Linux Grub massive flaw: Was it made by NSA in 2009?

A stark warning, so brace yourselves.
(Eddard is speaking astronomically, of course. And only in the Northern Hemisphere, natch.)

GNU Linux GRUB backspace 28
HBO et al

GNU/Linux has a massive flaw in Grub, its ubiquitous bootloader. Just by hitting a few keys, you can completely pwn a Linux box—including many embedded devices.

The “Grand Unified Bootloader” had a weird vulnerability added in 2009. Was CVE-2015-8370 introduced into GRUB2 by a government agency, such as the NSA?

If you think this has a happy ending, you haven’t been paying attention. In IT Blogwatch, bloggers pay attention.

Your humble blogwatcher curated these bloggy bits for your entertainment.

Win or die: Is there is no middle ground? Rob Williams plays the game—Hitting Backspace 28 Times Grants Access To Data On Most Linux Systems:

Hector Marco & Ismael the Polytechnic University of València, recently discovered a flaw...that gets triggered when the Backspace key is hit a very specific number of times.

It's very likely that your distro of choice has also rolled out an update, so [make] sure your PC is as secure as possible.

Linux is dark and full of terrors, eh? Marius Nestor looks as if he’s seen a ghost—Zero-Day GRUB2 Vulnerability Hits Linux Users, Patch Available for Ubuntu, RHEL:

All users of GNU/Linux distributions who have GRUB2 installed as the default bootloader and use password protection are urged to update.

A new GRUB2 version is now in the testing repositories of Arch Linux. ... Debian GNU/Linux has patched only the Squeeze LTS branch. Red Hat has also managed to patch...the Red Hat Enterprise Linux 7 operating system.

So who are these Spanish researchers? Hector Marco and Ismael Ripoll—Back to 28: Grub2 Authentication 0-Day:

A vulnerability in Grub2 ...versions from 1.98 (December, 2009) to 2.02...allowing local attackers to bypass any kind of authentication.

An attacker who successfully exploits this vulnerability will obtain a Grub rescue shell...a very powerful shell allowing elevation of privilege...information disclosure [or] denial of service.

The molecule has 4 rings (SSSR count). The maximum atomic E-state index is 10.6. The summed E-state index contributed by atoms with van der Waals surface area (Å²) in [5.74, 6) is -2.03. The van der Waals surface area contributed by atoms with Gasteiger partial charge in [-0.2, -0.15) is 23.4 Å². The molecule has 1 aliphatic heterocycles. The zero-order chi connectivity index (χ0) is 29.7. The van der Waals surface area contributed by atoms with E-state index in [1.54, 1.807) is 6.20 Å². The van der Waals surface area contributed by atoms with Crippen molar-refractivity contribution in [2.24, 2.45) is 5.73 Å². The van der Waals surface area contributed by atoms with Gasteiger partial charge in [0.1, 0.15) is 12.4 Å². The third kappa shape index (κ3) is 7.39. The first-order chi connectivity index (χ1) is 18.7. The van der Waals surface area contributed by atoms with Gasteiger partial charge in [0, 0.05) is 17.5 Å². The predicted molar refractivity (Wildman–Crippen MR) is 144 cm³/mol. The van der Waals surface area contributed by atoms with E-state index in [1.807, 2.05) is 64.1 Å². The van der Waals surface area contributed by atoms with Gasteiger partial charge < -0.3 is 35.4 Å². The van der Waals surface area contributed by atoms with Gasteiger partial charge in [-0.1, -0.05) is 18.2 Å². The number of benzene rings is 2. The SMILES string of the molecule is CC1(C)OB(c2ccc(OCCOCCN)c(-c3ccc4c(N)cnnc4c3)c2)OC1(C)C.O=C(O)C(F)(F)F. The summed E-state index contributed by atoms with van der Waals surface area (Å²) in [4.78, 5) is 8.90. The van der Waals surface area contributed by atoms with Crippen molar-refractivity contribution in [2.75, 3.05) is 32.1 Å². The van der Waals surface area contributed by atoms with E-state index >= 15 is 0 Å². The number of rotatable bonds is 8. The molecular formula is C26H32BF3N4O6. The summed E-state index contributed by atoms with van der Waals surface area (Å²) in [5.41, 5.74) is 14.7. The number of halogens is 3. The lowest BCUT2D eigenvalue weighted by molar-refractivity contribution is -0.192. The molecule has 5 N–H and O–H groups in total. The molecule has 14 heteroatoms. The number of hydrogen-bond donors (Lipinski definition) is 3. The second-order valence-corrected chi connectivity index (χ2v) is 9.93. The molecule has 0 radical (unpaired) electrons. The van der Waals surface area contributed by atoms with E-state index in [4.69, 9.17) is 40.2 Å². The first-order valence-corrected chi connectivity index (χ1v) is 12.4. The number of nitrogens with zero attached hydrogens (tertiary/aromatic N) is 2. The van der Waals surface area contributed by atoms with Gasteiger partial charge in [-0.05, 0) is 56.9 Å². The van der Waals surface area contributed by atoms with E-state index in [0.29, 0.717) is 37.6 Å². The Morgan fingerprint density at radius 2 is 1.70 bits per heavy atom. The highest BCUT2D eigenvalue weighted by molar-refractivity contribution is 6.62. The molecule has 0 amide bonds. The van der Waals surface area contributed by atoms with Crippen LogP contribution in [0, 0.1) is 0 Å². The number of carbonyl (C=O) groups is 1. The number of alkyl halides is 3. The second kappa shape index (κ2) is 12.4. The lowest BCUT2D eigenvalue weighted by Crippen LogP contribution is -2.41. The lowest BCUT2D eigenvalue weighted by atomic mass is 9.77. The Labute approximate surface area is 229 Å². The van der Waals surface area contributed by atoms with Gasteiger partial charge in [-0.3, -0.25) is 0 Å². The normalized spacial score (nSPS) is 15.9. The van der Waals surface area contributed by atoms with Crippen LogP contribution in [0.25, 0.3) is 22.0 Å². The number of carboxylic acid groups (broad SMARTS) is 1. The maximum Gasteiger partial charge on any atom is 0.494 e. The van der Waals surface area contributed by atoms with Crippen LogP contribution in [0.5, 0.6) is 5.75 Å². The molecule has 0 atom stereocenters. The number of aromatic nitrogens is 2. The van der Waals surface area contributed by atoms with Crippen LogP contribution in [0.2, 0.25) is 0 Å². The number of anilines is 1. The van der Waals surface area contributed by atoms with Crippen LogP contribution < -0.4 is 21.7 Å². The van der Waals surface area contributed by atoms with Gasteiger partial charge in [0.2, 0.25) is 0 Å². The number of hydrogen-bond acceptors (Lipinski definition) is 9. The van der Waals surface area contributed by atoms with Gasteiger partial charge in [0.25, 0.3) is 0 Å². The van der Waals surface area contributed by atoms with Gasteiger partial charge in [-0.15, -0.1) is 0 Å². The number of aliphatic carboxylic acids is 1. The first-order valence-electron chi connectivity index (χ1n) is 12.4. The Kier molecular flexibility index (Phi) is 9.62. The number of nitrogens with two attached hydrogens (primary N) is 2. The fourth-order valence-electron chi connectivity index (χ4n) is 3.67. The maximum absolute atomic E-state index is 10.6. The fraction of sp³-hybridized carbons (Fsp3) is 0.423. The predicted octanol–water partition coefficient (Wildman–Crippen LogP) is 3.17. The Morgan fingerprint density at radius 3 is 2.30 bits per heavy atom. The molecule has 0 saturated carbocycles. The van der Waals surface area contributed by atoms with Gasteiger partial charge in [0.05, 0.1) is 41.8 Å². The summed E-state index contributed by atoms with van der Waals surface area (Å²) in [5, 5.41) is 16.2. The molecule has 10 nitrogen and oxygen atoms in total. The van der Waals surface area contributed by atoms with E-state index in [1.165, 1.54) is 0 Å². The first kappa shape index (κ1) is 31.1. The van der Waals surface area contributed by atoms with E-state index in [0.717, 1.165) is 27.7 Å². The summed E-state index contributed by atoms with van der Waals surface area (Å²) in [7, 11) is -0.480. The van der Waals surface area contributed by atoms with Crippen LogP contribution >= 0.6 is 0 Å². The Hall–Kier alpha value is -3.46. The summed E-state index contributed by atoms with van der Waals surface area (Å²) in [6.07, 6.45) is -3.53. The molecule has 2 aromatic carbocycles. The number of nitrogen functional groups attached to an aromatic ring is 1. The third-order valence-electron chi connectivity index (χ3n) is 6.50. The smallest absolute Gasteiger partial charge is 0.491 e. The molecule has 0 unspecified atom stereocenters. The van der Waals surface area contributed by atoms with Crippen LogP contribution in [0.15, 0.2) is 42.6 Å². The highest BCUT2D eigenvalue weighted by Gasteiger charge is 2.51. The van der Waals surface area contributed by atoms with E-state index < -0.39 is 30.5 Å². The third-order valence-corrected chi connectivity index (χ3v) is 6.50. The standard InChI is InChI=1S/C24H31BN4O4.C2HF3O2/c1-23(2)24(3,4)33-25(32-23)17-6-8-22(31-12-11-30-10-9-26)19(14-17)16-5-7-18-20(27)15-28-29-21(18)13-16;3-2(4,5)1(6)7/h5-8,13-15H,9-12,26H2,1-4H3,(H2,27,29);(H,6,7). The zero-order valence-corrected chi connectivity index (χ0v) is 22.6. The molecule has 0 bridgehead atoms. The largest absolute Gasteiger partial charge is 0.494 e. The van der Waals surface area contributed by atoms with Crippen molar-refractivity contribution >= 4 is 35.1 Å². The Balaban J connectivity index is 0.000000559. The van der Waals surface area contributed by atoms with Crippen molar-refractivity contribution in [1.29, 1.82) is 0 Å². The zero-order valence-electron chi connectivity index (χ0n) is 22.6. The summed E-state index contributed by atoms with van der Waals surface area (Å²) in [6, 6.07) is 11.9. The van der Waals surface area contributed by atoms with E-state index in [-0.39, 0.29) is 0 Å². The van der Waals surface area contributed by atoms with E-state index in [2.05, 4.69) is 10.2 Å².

Hmm, suspicious, right? DaGranitePooPooYouDo thinks so, too:

This is exactly the kind of highly-useful bug with plausible deniability that I'd expect to be introduced "accidentally" by governmental agencies's agents.

[I] still cannot see the commit but I've found a fragment, "b391bdb2f2c5ccf29da66cecdbfb7566656a704d, 06-Dec-2009, Vladimir 'phcoder' Serbinenko, Use dedicated simple password retriever for size of future crypto..."

He appears to have an interest in Grub and PGP. Started coding for GRUB in Spring of 2009'ish.

How big an issue is this really? Not so much, thinks Froze:

If you are interacting with the boot process then you have physical access...regardless of the password in GRUB. This is security theater...breaking it is not accomplishing anything significant.

Next Story.

Well, yes, but no. Ever heard of multi-layered security? You can’t teach 0ld_d0g n3w_tr1ck5: [You’re fired -Ed.]

Using that logic, nobody should be required to enter a password at a local console.

"Hey guys we have this new password feature, but it's completely useless so don't use it or ever rely on it."

You have been reading IT Blogwatch by Richi Jennings, who curates the best bloggy bits, finest forums, and weirdest websites… so you don’t have to. Catch the key commentary from around the Web every morning. Hatemail may be directed to @RiCHi or
Opinions expressed may not represent those of Computerworld. Ask your doctor before reading. Your mileage may vary. E&OE.

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